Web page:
Sandy Springs has signed a resolution in support of local governments to keep the ability to control building design standards for residential spaces in the face of possible state legislation to remove its authority.
This resolution is a response to state House Bill 302, which would have prevented local governments from regulating several design elements in one or two-family properties such as color, exterior material, windows, doors, number and type of rooms and foundation materials.
While HB 302 did not become law, the controversy created a study committee, which will soon begin meeting and is expected to bring a new resolution this summer.
The resolution states that the city wants to allow its “citizens’ ability to continue to set community values and local elected officials to enforce building design standards in single or double-family dwellings, for the purposes of economic growth and the safety and welfare of the citizens of Georgia and in particular of the city of Sandy Springs.”
Mayor Rusty Paul, who has previously publicly voiced opposition, said the potential legislation attacks the city’s home-rule provisions and powers.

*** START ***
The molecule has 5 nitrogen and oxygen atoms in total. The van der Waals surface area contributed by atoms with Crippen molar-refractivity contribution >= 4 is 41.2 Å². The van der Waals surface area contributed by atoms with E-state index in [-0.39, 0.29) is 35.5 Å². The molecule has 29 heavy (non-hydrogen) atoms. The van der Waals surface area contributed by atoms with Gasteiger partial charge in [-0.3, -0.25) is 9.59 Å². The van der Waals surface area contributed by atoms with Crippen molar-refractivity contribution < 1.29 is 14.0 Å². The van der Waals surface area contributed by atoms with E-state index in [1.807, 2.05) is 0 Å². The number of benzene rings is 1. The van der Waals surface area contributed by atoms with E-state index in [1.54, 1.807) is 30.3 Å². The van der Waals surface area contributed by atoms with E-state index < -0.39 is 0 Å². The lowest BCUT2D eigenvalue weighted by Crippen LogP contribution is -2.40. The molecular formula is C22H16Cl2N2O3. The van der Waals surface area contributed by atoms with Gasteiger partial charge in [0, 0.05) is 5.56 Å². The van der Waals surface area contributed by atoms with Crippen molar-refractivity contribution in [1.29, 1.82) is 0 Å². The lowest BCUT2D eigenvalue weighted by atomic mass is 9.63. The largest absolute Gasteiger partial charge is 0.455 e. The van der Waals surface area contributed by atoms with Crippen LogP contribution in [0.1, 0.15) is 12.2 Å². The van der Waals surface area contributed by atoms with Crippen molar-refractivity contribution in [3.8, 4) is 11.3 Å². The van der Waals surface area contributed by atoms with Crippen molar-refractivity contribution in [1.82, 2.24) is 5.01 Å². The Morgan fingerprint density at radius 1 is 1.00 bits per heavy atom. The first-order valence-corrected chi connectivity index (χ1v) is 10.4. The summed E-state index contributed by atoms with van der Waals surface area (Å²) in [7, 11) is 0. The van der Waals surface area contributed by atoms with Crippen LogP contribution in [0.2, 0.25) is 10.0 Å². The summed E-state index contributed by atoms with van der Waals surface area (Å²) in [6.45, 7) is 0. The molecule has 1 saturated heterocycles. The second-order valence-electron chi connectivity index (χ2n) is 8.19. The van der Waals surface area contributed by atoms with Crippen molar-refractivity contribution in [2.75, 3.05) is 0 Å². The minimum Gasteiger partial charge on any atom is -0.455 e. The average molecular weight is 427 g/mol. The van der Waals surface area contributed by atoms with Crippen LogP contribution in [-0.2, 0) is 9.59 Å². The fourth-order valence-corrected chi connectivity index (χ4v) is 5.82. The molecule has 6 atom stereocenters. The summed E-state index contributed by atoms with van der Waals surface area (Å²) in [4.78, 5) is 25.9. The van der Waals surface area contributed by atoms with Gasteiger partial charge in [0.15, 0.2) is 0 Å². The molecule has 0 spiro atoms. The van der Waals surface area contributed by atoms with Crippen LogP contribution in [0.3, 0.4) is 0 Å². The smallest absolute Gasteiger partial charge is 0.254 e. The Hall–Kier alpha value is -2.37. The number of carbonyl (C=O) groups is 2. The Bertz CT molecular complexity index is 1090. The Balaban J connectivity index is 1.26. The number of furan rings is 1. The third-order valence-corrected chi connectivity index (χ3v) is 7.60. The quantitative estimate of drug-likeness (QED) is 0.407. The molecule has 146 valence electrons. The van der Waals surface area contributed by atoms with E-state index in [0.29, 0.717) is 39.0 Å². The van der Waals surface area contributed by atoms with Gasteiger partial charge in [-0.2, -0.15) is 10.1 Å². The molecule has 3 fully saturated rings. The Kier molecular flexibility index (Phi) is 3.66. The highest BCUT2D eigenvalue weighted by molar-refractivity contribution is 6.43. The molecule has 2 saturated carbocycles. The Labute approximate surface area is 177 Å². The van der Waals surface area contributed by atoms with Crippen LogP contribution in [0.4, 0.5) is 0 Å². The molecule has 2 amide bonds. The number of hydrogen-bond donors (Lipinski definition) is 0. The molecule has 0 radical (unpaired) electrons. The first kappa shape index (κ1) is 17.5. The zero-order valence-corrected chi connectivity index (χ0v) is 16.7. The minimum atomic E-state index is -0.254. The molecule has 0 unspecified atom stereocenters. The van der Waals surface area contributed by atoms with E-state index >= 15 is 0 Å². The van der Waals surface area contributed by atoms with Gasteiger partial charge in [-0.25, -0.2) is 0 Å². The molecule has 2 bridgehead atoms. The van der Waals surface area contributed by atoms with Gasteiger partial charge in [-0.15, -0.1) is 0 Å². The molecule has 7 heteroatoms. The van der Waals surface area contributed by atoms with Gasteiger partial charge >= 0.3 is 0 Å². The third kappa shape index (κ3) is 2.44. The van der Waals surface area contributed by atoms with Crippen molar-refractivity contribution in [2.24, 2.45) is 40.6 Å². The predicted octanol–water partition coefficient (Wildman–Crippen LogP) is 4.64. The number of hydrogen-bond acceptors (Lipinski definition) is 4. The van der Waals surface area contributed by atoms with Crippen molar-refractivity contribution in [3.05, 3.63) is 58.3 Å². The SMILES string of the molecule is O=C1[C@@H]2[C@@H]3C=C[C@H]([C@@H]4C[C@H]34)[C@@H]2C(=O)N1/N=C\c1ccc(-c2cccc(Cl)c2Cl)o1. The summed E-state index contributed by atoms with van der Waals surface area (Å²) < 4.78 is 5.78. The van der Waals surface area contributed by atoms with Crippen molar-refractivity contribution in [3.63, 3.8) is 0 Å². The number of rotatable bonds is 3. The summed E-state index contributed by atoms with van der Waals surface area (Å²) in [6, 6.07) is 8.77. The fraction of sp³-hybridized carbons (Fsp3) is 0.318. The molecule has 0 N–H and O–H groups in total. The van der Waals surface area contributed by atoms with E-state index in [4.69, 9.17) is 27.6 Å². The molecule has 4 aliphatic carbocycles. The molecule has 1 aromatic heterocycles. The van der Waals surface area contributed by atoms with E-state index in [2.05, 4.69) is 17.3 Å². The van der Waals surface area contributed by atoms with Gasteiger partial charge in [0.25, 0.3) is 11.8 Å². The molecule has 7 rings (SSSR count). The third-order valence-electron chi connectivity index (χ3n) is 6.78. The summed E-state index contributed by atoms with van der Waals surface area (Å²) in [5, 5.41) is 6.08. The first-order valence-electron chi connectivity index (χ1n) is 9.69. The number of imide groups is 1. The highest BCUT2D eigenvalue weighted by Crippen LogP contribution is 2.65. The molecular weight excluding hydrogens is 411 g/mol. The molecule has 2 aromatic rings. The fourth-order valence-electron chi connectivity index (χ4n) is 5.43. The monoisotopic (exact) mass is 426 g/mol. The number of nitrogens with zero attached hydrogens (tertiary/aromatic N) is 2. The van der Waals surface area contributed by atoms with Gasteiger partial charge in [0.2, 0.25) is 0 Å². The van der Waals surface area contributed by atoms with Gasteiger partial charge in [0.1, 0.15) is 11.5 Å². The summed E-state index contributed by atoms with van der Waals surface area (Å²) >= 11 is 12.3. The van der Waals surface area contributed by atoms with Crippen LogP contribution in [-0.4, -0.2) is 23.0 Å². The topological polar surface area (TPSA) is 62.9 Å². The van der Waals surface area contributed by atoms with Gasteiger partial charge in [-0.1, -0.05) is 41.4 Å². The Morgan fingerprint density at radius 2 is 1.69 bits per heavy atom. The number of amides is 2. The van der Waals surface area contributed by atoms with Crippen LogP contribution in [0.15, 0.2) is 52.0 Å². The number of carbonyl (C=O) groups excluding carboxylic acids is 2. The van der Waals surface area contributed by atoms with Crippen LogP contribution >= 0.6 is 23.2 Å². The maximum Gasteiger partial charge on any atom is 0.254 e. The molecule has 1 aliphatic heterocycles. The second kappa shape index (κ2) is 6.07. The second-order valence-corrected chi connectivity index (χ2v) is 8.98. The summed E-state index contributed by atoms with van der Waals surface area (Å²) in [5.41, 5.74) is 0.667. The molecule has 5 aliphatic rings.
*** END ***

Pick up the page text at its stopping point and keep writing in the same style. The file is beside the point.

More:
“I have rarely seen the assault on local governments that has occurred by our dear friends in the Georgia General Assembly over the last two years, this is another aspect of it,” Paul said. “We want to put all hands on deck to be able to beat this back.”
The council signed the resolution in response to a request from the Municipal Association of Georgia.
“This is something that they are asking municipalities across the state to act upon in support of their effort to protect the provisions of the Georgia Constitution,” Paul said.
The city of Dunwoody also joined the opposition in February at a council meeting.
The resolution will be delivered to each member of the General Assembly that represents the city.